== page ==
# Difference between port mapped and memory mapped access

computer-architecturecpuiomemoryport

Can anyone explain what's the difference between port mapping and memory mapping, and what having both accomplishes? Why is there port mapped, how does it differ in structure from memory maps, and is there any reason many architectures use both? Also, what is a "port" in this sense, because port can mean different things in different contexts?

Example: Port forwarding, port as a communications endpoint, "port mapping".

Say I write OUT to port 400h (fictive; just for example) (like in x86-64, etc.).

What or where am I writing to if it's not in memory? How is a "port" mapped, and what is it in this sense?

Memory-mapped I/O and port-mapped I/O are two complementary methods for I/O.

# Memory-Mapped I/O

In memory-mapped systems, the I/O device is accessed like it is a part of the memory. Load and Store commands are executed for reading from and writing to I/O devices, just like they are used for the memory (port-mapped has special commands for I/O). This means I/O devices use the same address bus as memory, meaning that CPU can refer to memory or the I/O device based on the value of the address. This approach requires isolation in the address space: that is, addresses reserved for I/O should not be available to physical memory.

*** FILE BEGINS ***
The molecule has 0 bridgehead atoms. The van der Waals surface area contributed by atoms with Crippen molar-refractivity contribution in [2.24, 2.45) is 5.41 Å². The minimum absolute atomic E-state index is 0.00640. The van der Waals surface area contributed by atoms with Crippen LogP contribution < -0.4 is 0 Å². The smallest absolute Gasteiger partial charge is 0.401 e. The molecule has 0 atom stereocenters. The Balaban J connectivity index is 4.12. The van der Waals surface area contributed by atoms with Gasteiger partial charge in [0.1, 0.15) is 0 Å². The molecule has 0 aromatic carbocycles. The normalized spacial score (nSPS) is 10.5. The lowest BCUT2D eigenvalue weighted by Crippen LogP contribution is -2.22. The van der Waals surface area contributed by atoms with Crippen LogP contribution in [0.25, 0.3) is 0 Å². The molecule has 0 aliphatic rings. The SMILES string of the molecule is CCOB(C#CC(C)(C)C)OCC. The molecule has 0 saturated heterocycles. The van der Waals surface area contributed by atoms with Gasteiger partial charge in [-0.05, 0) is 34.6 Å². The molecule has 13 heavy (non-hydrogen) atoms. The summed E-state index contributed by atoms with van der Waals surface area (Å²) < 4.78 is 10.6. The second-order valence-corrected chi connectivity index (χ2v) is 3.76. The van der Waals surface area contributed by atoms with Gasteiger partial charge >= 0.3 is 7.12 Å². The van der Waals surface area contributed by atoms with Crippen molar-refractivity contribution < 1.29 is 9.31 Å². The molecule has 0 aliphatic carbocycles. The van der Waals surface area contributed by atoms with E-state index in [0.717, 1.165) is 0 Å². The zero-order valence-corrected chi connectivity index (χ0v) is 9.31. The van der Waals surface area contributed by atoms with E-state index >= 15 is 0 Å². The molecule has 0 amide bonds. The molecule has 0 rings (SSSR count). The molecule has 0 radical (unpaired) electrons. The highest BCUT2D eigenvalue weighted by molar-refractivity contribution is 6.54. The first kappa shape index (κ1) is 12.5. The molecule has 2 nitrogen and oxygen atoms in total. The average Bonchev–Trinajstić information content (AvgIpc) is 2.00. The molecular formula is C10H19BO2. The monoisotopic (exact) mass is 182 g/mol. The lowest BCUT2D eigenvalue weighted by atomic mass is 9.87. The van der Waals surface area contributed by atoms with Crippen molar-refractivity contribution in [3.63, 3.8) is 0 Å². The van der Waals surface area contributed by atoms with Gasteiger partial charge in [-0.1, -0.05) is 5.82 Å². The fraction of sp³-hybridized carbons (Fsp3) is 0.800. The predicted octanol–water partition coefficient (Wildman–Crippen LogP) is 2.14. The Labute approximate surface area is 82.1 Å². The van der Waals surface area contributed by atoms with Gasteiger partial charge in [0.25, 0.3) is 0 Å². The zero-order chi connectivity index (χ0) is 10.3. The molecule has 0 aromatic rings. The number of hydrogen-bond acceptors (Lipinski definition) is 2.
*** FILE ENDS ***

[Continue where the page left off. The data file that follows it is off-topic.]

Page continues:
Below is an image of a simple, basic computer system. The case is much more complicated in contemporary systems.

# Port-Mapped I/O

According to Wikipedia

Port-mapped I/O often uses a special class of CPU instructions specifically for performing I/O. This is found on Intel microprocessors, with the IN and OUT instructions. These instructions can read and write one to four bytes (outb, outw, outl) to an I/O device. I/O devices have a separate address space from general memory, either accomplished by an extra "I/O" pin on the CPU's physical interface, or an entire bus dedicated to I/O. Because the address space for I/O is isolated from that for main memory, this is sometimes referred to as isolated I/O.

As for the advantages and disadvantages: since the peripheral devices are slower than the memory, sharing data and address buses may slow the memory access. On the other hand, by the I/O simplicity memory-mapped systems provide, CPU requires less internal logic and this helps for faster, cheaper, less power consuming CPUs to be implemented. The logic is similar to that of RISC systems: reduce the complexity, get a more dedicated and a robust system which comes quite handy for embedded systems, for example.

On the contrary (again from Wiki):

Port-mapped I/O instructions are often very limited, often providing only for simple load and store operations between CPU registers and I/O ports, so that, for example, to add a constant to a port-mapped device register would require three instructions: read the port to a CPU register, add the constant to the CPU register, and write the result back to the port.

I strongly recommend that you read that wiki article for further information.